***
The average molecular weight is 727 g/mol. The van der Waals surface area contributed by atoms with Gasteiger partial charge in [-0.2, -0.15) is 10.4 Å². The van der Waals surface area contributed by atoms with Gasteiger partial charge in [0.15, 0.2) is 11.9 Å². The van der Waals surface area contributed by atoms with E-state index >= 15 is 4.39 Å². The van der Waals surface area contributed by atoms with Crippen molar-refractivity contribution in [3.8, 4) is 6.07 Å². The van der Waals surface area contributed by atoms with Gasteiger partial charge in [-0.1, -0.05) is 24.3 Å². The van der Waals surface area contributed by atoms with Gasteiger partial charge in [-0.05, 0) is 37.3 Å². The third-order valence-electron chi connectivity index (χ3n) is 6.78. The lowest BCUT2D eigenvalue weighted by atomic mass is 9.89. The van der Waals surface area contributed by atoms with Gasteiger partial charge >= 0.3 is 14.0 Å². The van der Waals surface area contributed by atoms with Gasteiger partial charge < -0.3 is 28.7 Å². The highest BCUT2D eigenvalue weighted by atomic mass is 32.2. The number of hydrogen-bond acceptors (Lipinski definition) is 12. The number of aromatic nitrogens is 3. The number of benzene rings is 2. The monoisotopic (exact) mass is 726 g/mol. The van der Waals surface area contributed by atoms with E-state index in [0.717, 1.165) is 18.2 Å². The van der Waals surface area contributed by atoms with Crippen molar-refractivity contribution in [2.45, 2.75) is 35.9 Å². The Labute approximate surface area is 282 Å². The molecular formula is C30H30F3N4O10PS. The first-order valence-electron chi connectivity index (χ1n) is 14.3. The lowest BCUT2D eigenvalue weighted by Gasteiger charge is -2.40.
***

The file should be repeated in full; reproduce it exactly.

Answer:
The average molecular weight is 727 g/mol. The van der Waals surface area contributed by atoms with Gasteiger partial charge in [-0.2, -0.15) is 10.4 Å². The van der Waals surface area contributed by atoms with Gasteiger partial charge in [0.15, 0.2) is 11.9 Å². The van der Waals surface area contributed by atoms with E-state index >= 15 is 4.39 Å². The van der Waals surface area contributed by atoms with Crippen molar-refractivity contribution in [3.8, 4) is 6.07 Å². The van der Waals surface area contributed by atoms with Gasteiger partial charge in [-0.1, -0.05) is 24.3 Å². The van der Waals surface area contributed by atoms with Gasteiger partial charge in [-0.05, 0) is 37.3 Å². The third-order valence-electron chi connectivity index (χ3n) is 6.78. The lowest BCUT2D eigenvalue weighted by atomic mass is 9.89. The van der Waals surface area contributed by atoms with Gasteiger partial charge >= 0.3 is 14.0 Å². The van der Waals surface area contributed by atoms with Gasteiger partial charge < -0.3 is 28.7 Å². The highest BCUT2D eigenvalue weighted by atomic mass is 32.2. The number of hydrogen-bond acceptors (Lipinski definition) is 12. The number of aromatic nitrogens is 3. The number of benzene rings is 2. The monoisotopic (exact) mass is 726 g/mol. The van der Waals surface area contributed by atoms with E-state index in [0.717, 1.165) is 18.2 Å². The van der Waals surface area contributed by atoms with Crippen molar-refractivity contribution in [2.45, 2.75) is 35.9 Å². The Labute approximate surface area is 282 Å². The molecular formula is C30H30F3N4O10PS. The first-order valence-electron chi connectivity index (χ1n) is 14.3. The lowest BCUT2D eigenvalue weighted by Gasteiger charge is -2.40.